Mon, 21 Aug 2000

City 'needs guidelines' for non Jakarta taxis

JAKARTA (JP): Officials and a taxi company stressed the need for guidelines to regulate the operation of taxis from outside the capital.

Head of the City Land Transportation Agency (DLLAJ) Buyung Atang and Blue Bird vice operation director Ateng Aryono, along with a special team consisting of senior officials from his office, representatives from taxi companies, executives of the Organization of Land Transportation Owners (Organda) and authorities from the neighboring areas of Bekasi, Tangerang, Bogor and Depok discussed the matter over the weekend.

So far, they said, the team had three possibilities for dealing with the problem; having no restrictions at all, allowing taxis from outlying areas to drive Jakarta-bound passengers on condition that the vehicles leave the capital immediately afterward or collecting penalties from taxis which are not based in Jakarta but are operating within the capital.

"The discussion was held in the spirit of the new law on regional autonomy. The parties involved in the discussion tend to allow taxi operators based in Jakarta and its surrounding areas to operate freely," Ateng said on Saturday.

He agreed that taxi operators are subject to annual fees imposed by respective administrations, which also issue permits.

However, unlike bus operators, taxis do not follow a specific route as drivers go to destinations at the request of passengers, Ateng said.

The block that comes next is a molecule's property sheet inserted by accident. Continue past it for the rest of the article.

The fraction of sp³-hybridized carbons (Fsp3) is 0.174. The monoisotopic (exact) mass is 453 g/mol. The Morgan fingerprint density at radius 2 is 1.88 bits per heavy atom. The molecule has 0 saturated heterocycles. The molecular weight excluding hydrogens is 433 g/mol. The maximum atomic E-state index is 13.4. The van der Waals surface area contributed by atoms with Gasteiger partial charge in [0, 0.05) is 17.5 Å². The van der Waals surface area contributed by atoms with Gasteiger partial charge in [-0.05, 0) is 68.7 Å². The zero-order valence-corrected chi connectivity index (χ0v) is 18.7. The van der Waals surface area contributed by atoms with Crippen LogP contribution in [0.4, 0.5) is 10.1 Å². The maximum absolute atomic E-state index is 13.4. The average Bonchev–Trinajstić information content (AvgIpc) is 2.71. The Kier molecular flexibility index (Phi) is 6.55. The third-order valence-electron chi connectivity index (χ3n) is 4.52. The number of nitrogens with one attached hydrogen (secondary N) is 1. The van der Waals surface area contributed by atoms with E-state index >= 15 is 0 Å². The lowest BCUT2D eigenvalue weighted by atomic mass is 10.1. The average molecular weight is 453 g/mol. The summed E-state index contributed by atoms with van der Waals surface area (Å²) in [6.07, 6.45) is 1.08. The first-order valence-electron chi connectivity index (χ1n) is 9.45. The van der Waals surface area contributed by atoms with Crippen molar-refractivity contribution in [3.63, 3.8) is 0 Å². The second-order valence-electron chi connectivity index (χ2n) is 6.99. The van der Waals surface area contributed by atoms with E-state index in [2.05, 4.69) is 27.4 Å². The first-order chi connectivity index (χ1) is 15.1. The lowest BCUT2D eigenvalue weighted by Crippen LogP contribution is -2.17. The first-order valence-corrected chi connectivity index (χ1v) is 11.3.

Buyung said in an interview on Wednesday that with the options Jakarta-based taxi firms would no longer have to compete with rival companies from other (neighboring) cities.

"Aside from that, our objection is based on the fact that taxi operators are subject to fees imposed by administrations in their respective areas from which they obtain their permits.

"If they received a permit and paid fees to their respective administration, they should make their earnings in that area, not elsewhere," he said.

Buyung said it was hard for him to believe that several taxi companies in Jakarta had aired a strong protest to the plan, which, he said, was merely aimed at protecting their market and to limit the number of taxis in the Greater Jakarta area.

He said the protest was apparently voiced by taxi operators who had also set up similar businesses in Bogor, Tangerang and Bekasi areas.

He suspected that they were upset after his office rejected their applications for new taxi companies.

"Our study reveals that there are enough taxis in Jakarta, and that's why we have not issued permits for new taxi operators since 1998," he said.

Official data shows that there are 30 taxi operators in the capital, including PT President Taxi, PT Steady Safe, PT Blue Bird, PT Gamya and PT Kosti Jaya with a total of 22,000 vehicles roaming the streets of Jakarta. Another 17 operators are based in Bogor, Tangerang and Bekasi.

Some come from companies which were well-established in Jakarta.

Separately, head of the National Land Transportation Owners Organization GT Soerbakti welcomed the plan, saying that the guidelines were badly needed.

"We know that an increasing number of taxis in the capital could lead to an overabundance of them. Taxi operators in Jakarta should be grateful with the plan," he said.

However, Soerbakti explained that imposing the guidelines would not be easy work since many people working in Jakarta live outside the capital and taxis are a necessity for them.

The guidelines are slated to be signed by Jakarta Governor Sutiyoso and West Java Governor R. Nuriana. (lup)